Echinacea – Information and Health Benefits

Echniacea and bee

Echniacea and bee


What is Echinacea?

Echinacea refers to an herbaceous flowering plant belonging to the Asteraceae, daisy family.

According to research, Echinacea has North American continent as its native land, especially in the Northern prairie states and Pennsylvania, however, it’s also grown in the cooler northern parts of various US Southern states.

Echinacea is characterized by unique features such as: bristly and stout stem bearing numerous hairy, and lanceolate or linear leaves, where both ends are tapered therefore resulting into a distinctive shape. Besides being known as Echinacea, other common names includes: Sampson root, sacred plant, purple coneflower, and red sunflower. Since early centuries, different parts of this an herb such as: root, leaves, flowers and stems; have been used medicinally too, as at home remedies for varied ailments e.g. cold and flu.


Echinacea contains numerous natural ingredients such as: alkamides, betain, caryophylene, copper, esquiterpenes, essential oil, fatty acids, flavonoids, glycoproteins, glycosides, iron, polyacetylenes, polysaccharides, inulin, caffeic acid glycoside Echinacoside, fat-soluble alkylamides, protein, tannins, volatile oils, and vitamins A, C, and E.


Medicinal Properties and Uses



Traditionally, Echinacea was being used as one of the herbal home remedies for sore throats and toothaches, by Comanche tribe found in the Northern America while Sioux tribe used it to treat snakebite, rabies and injuries. The ability of polysaccharides in Echinacea to boost and enhance the functioning of immune system is widely known and has been recognized down the years, as they contains antibiotic properties and anti-viral properties. Additionally, Echinacea has a remarkable fungicidal effect therefore making it useful when it comes to treating allergies. The majority local American tribes made use of Echinacea in preparations numerous topical herbal treatments for healing of any physical wound, snake bites, the infected conditions, and sore throats as well as treating burns on the surface of the skin.

These days, the herbal remedies prepared using Echinacea herb acts as a blood cleanser for the holistic healing of different skin problems such as boils and other internal and topical abscesses, besides, this herbal remedy is crucial when it comes to treating all forms of allergies, and associated skin conditions including urticaria and eczema. It has also gain popularity in treating various types of infections e.g. flu, tonsiitis, the common colds, and chest infections.

Other medical uses include: treatment of asthma, viral disease including the glandular fever, treatment of candidiasis as well as suppressing post-viral fatigue syndrome. Ingestion of hot infusion prepared using Echinacea regulates circulation of blood through stimulation of the sweating process hence, rapidly bringing down the fevers, in addition to enhancing and boosting the natural body defenses, thereby; allowing the body to fight off the infection responsible for inducing the fever. Lastly, Echinacea possesses a powerful anti-inflammatory effect, an effect crucial in the treating of long term gout and arthritis. Also see our home remedies for gout.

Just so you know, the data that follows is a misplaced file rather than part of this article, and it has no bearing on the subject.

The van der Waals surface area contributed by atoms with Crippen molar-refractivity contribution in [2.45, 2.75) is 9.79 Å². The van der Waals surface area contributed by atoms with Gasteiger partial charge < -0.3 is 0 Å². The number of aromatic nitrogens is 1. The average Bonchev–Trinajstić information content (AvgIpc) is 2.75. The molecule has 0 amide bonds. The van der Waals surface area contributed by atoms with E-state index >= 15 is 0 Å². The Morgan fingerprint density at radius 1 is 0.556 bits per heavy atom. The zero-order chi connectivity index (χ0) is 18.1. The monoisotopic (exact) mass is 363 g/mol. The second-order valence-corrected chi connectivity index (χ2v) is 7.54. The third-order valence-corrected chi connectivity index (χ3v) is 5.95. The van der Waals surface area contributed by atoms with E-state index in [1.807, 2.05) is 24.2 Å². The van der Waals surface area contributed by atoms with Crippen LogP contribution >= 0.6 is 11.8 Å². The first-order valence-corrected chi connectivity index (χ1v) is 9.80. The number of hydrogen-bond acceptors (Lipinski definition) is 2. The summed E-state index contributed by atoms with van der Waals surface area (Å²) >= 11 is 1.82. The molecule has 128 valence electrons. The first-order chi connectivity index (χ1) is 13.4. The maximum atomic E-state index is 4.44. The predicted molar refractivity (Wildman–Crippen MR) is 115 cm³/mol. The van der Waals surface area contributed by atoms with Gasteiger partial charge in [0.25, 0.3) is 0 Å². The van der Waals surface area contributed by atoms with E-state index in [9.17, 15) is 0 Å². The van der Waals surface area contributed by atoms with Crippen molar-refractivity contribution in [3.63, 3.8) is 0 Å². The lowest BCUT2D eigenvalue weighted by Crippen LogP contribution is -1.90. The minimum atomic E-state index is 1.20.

Home Remedies – Preparation and Dosage

Echinacea herbal remedy can be used in different forms such as: decoction whose recommended dosage is 10 ml once every 1 to 2 hours throughout the acute phase of infection; tincture whose recommended dosage is 2 to 5 ml, 2 to 3 hours when treating chills, urinary tract infections, influenza, flu, kidney infections, food poisoning etc; wash for washing wounds,; gargle whose recommended dosage is 10 ml tincture mixed with a glass of Luke water for dealing with sore throats; powder for treating skin infections; and capsules whose recommended dosage is one 200mg capsule, three times daily.

Preparation of Echinacea decoction involves placement of Echinacea roots in water and covering it to boil, after which the heat is lowered to allow the mixture to simmer for like 30 minutes before straining the tea and discarding the Echinacea roots. This decoction is used for treating different types of illnesses including flu.


Side Effects

Certain active substances in Echinacea may cause certain side effects or interact with various supplements, medications and herbs. Therefore patient suffering from tuberculosis, diabetes, HIV, leukemia, connective tissue disorders, liver disorders, multiple sclerosis, or any autoimmune diseases are exempted from using Echinacea herbal remedy. Additionally, Echinacea may lead to allergic reactions, whether mild rash or anaphylaxis. On the other hand, patients suffering from allergies and asthma may have elevated risk for developing above adverse reactions. Ingestion of Echinacea orally may lead to temporary tingling and numbing on the tongue.



Author: Sam Billings

Sammy is the owner of this website and major contributor. Sam's work is also often published in other leading natural health and home remedies websites as well. The content Sam writes about is always thoroughly researched and based on real medical professionals opinions and users testimonials. Sam lives in the Sth Is. of New Zealand.

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